Events

The 2016 Privacy Papers for Policymakers

Cortney Bigelow

As we enter into the new year, privacy remains at the top of our minds at TUNE. In addition to our continued focus on privacy education and compliance, we are keen on some of the innovative academic research being done around privacy and data. For the past two years, we have been particularly excited about the work that our friends at the Future of Privacy Forum (FPF) are doing to highlight analysis on cutting edge issues involving privacy and data—in particular, FPF’s annual “Privacy Papers for Policymakers” event in Washington D.C. As a top corporate donor and FPF advisory board member, TUNE is proud to be sponsoring this year’s event (once again) alongside AT&T and Microsoft.

The idea behind the Privacy Papers for Policymakers is to pinpoint the concerns that continue to drive privacy debates in the year ahead. FPF invites scholars and authors interested to submit articles and papers that highlight research and academic scholarship on privacy, data, and data protection topics.

Stack of magazines

This year, the FPF Advisory Board selected five top papers amongst a pool of submissions ranging from mobile app privacy, to location privacy, to drone privacy. We encourage you to take advantage of this small, curated collection of work that will be formally released Wednesday, Jan. 12, 2016. An overview of each is below:

  • A Design Space for Effective Privacy Notices by Florian Schaub, Rebecca Balebako, Adam L. Durity, and Lorrie Faith Cranor discusses the usability issues with privacy policies in the advanced world we live in with an increasing number of mobile devices, wearables, and other Internet of Things devices. The authors explore existing privacy notices and outline the challenges, necessities, and best practices to the actual notice design. They take a structured approach and present a design framework so that those doing research and those developing these notices do so appropriately, all areas considered.
  • In Anonymization and Risk by Ira S. Rubinstein and Woodrow Hartzog, the pair claim that perfect anonymization of data sets has failed. The debate over what data is at risk to a re-identification attack is essentially creating a stalemate. What the law of data release should really be focused on is developing a process to minimize risk. In this article, Rubenstein and Hartzog propose a process-based, policy-driven, and comprehensive framework for minimizing the risk of re-identification and attribution disclosure. They argue that data can be shared and remain protected by taking steps to decrease risk rather than working to entirely eliminate it.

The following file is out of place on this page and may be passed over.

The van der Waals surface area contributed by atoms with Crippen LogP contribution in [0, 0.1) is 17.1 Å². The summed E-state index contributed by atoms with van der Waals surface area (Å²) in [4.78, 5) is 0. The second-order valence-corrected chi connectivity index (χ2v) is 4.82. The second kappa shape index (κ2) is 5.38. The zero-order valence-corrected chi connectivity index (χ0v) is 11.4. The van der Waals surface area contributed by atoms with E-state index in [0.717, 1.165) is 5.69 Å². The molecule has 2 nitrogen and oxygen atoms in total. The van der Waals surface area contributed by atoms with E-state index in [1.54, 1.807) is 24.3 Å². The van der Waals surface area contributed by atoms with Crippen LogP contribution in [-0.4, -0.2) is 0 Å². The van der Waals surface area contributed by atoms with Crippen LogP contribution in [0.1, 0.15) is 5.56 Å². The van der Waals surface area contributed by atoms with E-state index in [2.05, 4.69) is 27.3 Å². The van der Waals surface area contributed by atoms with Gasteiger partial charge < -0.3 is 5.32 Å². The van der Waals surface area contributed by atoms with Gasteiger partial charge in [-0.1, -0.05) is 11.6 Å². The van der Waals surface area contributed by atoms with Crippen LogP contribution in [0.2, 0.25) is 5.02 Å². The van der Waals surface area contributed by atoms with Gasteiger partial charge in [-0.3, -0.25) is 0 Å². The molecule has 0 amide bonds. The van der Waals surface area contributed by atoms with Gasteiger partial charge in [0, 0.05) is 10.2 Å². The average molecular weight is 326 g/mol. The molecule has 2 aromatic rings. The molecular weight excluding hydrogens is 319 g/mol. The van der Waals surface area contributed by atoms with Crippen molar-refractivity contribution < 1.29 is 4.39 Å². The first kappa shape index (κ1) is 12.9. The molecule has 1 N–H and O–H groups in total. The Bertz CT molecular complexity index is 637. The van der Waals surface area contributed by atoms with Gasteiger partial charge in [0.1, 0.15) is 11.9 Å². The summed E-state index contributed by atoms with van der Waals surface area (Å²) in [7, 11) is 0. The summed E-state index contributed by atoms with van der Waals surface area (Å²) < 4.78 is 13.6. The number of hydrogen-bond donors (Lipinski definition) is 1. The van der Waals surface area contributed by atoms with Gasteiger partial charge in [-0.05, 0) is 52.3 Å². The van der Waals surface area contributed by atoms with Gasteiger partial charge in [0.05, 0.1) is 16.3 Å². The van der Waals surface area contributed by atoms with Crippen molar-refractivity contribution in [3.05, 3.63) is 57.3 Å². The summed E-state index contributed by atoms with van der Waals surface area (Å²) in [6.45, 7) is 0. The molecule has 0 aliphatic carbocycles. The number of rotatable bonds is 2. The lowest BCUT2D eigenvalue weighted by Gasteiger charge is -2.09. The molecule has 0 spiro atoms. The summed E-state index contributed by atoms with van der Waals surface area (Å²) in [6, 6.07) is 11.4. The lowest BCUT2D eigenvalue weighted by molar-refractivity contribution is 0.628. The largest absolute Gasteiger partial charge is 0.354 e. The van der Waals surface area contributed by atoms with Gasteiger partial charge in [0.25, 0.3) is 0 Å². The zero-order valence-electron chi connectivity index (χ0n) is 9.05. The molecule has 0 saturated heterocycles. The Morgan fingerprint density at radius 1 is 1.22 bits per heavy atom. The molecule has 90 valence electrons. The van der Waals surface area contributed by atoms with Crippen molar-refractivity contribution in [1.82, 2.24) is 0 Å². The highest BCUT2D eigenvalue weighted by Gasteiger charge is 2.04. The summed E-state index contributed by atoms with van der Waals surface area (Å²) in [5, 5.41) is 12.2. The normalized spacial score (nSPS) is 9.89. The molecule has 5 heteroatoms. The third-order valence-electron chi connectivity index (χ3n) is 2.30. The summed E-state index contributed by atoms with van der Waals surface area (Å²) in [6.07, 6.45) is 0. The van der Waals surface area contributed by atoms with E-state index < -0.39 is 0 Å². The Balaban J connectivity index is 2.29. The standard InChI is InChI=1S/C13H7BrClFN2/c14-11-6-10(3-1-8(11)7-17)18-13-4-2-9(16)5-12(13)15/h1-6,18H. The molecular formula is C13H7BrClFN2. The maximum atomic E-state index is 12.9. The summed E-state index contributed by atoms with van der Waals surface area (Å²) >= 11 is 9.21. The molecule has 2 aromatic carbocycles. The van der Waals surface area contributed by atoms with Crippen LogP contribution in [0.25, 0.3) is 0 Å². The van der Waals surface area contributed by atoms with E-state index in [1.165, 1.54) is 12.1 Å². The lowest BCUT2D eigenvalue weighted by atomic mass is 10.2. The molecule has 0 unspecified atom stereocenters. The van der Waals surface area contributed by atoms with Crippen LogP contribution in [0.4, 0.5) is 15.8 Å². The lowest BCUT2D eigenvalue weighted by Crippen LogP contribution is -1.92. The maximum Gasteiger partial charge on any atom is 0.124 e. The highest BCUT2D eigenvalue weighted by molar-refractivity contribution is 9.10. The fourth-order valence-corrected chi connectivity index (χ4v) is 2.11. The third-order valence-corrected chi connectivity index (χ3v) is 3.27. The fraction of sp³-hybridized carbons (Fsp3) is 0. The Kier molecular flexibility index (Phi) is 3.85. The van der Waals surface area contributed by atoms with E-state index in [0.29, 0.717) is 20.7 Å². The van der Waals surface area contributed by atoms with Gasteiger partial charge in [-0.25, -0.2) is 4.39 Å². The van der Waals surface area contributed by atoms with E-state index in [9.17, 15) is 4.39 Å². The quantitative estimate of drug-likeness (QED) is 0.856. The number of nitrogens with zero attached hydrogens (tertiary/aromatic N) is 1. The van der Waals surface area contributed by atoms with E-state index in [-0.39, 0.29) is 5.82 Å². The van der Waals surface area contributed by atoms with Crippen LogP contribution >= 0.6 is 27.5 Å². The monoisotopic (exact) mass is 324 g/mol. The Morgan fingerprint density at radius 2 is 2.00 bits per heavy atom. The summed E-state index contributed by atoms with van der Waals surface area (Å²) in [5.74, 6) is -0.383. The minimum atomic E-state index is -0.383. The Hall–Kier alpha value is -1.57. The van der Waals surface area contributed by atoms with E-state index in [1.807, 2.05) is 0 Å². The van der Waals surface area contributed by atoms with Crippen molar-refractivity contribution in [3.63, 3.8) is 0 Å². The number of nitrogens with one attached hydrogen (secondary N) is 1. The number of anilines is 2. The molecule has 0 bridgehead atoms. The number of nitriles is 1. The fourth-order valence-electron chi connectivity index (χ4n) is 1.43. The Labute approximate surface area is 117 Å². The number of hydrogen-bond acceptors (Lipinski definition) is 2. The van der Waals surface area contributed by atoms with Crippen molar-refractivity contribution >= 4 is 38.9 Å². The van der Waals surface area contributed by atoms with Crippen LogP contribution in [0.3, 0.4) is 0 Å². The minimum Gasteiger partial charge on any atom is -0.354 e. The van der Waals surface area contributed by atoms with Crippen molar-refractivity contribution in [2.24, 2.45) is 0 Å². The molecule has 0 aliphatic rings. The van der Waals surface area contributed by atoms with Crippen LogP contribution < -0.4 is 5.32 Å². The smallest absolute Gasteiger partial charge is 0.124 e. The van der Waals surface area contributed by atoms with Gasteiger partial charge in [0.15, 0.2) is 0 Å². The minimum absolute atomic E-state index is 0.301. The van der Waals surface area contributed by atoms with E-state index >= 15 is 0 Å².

• A Precautionary Approach to Big Data Privacy by Arvind Narayanan, Joanna Huey, and Edward W. Felten suggests taking a preventative approach to data release. The authors discuss how there are risks that extend beyond the common re-identification attack that links personally identifiable information and pull on learnings from past attacks. They introduce differential privacy as a more useful technique than ad-hoc de-identification and share provable privacy methods that policymakers can use to influence data releases in specific use cases.
  • Ryan Calo, local graduate from the University of Washington’s School of law, presents Privacy and Markets: A Love Story. In this paper, Calo examines the complex relationship between privacy and markets and how the concepts are sympathetic to one another. He suggests thinking about what a marketplace without privacy would be like, claiming that opposites attract and that privacy is a crucial ingredient of the market machine. Privacy encourages economic partnerships and asymmetric information, while markets distribute resources in society and enable privacy to achieve its most important functions
  • Taking Trust Seriously in Privacy Law by Neil Richards and Woodrow Hartzog encourages looking at privacy in a positive light by thinking about its ability to promote trust—which is a magnificent thing. The paper argues that privacy should be thought of as enabling trust in essential information relationships in which our digital economy thrives. The duo claims if trust was used to shape our laws, our understanding of existing privacy principles of confidentiality, transparency, and data protection would be enhanced and rules and policy can be guided appropriately.

At TUNE, we respect privacy and maintain high standards as we safeguard the data of our clients and their end users. We hope you find these thoughtful papers useful as you see the new year as an opportunity to “re-engage users and re-engineer compliance”.

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Author
Cortney Bigelow

Cortney is the Community Marketing Manager at TUNE. As an early employee, she provides years of experience in operations, finance, and the company as a whole. Cortney made the switch to Marketing to bring value to an area she's passionate about while working to build out corporate brand initiatives and awareness. She focuses on mobilizing TUNE's customer base and engaging the community. Cortney graduated from Washington State University with a BA in Communications and a focus in Advertising. Outside of work she enjoys running, yoga, wine and hanging with her French Bulldog, Smalls. Twitter | LinkedIn